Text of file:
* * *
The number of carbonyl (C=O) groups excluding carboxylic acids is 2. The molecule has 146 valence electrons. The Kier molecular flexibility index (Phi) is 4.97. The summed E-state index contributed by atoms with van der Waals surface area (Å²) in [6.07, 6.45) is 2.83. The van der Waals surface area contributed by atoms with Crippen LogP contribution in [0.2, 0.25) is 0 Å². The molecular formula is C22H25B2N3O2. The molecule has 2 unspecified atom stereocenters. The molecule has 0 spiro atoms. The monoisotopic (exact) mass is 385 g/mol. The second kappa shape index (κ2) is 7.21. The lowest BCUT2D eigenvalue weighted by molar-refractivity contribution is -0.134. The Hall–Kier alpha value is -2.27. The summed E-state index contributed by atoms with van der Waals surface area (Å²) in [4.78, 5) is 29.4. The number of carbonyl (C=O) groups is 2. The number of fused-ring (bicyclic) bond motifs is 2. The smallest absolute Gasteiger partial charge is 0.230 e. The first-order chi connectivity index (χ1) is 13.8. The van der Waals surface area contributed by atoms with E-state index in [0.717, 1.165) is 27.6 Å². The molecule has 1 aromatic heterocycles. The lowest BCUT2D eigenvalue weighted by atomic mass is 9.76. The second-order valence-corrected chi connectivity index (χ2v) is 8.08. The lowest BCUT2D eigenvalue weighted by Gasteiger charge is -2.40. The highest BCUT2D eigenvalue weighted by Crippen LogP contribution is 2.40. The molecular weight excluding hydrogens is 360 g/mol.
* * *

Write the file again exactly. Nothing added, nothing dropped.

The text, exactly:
The number of carbonyl (C=O) groups excluding carboxylic acids is 2. The molecule has 146 valence electrons. The Kier molecular flexibility index (Phi) is 4.97. The summed E-state index contributed by atoms with van der Waals surface area (Å²) in [6.07, 6.45) is 2.83. The van der Waals surface area contributed by atoms with Crippen LogP contribution in [0.2, 0.25) is 0 Å². The molecular formula is C22H25B2N3O2. The molecule has 2 unspecified atom stereocenters. The molecule has 0 spiro atoms. The monoisotopic (exact) mass is 385 g/mol. The second kappa shape index (κ2) is 7.21. The lowest BCUT2D eigenvalue weighted by molar-refractivity contribution is -0.134. The Hall–Kier alpha value is -2.27. The summed E-state index contributed by atoms with van der Waals surface area (Å²) in [4.78, 5) is 29.4. The number of carbonyl (C=O) groups is 2. The number of fused-ring (bicyclic) bond motifs is 2. The smallest absolute Gasteiger partial charge is 0.230 e. The first-order chi connectivity index (χ1) is 13.8. The van der Waals surface area contributed by atoms with E-state index in [0.717, 1.165) is 27.6 Å². The molecule has 1 aromatic heterocycles. The lowest BCUT2D eigenvalue weighted by atomic mass is 9.76. The second-order valence-corrected chi connectivity index (χ2v) is 8.08. The lowest BCUT2D eigenvalue weighted by Gasteiger charge is -2.40. The highest BCUT2D eigenvalue weighted by Crippen LogP contribution is 2.40. The molecular weight excluding hydrogens is 360 g/mol.